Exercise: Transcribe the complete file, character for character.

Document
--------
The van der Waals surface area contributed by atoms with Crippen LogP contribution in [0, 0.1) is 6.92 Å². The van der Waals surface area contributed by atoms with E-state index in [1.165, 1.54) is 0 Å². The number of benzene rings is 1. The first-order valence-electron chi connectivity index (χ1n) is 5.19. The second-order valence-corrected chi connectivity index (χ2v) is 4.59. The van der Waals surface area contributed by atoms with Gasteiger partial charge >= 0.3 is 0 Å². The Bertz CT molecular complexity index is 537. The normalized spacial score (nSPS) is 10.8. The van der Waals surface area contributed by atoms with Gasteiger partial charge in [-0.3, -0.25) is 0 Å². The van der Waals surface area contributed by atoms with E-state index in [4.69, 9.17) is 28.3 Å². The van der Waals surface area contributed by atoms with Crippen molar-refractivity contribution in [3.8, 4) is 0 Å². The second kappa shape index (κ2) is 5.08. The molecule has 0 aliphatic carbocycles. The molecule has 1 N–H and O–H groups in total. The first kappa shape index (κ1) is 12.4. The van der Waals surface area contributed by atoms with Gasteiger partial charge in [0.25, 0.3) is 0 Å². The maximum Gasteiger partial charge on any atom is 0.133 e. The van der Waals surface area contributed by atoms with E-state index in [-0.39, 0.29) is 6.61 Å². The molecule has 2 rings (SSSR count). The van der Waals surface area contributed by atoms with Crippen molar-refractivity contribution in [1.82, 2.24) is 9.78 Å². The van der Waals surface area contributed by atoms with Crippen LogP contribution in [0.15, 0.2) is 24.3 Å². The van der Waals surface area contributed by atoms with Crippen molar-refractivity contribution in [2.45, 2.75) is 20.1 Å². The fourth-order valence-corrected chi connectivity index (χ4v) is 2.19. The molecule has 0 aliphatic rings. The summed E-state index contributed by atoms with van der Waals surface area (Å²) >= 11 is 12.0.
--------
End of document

The van der Waals surface area contributed by atoms with Crippen LogP contribution in [0, 0.1) is 6.92 Å². The van der Waals surface area contributed by atoms with E-state index in [1.165, 1.54) is 0 Å². The number of benzene rings is 1. The first-order valence-electron chi connectivity index (χ1n) is 5.19. The second-order valence-corrected chi connectivity index (χ2v) is 4.59. The van der Waals surface area contributed by atoms with Gasteiger partial charge >= 0.3 is 0 Å². The Bertz CT molecular complexity index is 537. The normalized spacial score (nSPS) is 10.8. The van der Waals surface area contributed by atoms with Gasteiger partial charge in [-0.3, -0.25) is 0 Å². The van der Waals surface area contributed by atoms with E-state index in [4.69, 9.17) is 28.3 Å². The van der Waals surface area contributed by atoms with Crippen molar-refractivity contribution in [3.8, 4) is 0 Å². The second kappa shape index (κ2) is 5.08. The molecule has 0 aliphatic carbocycles. The molecule has 1 N–H and O–H groups in total. The first kappa shape index (κ1) is 12.4. The van der Waals surface area contributed by atoms with Gasteiger partial charge in [0.25, 0.3) is 0 Å². The maximum Gasteiger partial charge on any atom is 0.133 e. The van der Waals surface area contributed by atoms with E-state index in [-0.39, 0.29) is 6.61 Å². The molecule has 2 rings (SSSR count). The van der Waals surface area contributed by atoms with Crippen molar-refractivity contribution in [1.82, 2.24) is 9.78 Å². The van der Waals surface area contributed by atoms with Crippen LogP contribution in [0.15, 0.2) is 24.3 Å². The van der Waals surface area contributed by atoms with Crippen molar-refractivity contribution in [2.45, 2.75) is 20.1 Å². The fourth-order valence-corrected chi connectivity index (χ4v) is 2.19. The molecule has 0 aliphatic rings. The summed E-state index contributed by atoms with van der Waals surface area (Å²) >= 11 is 12.0.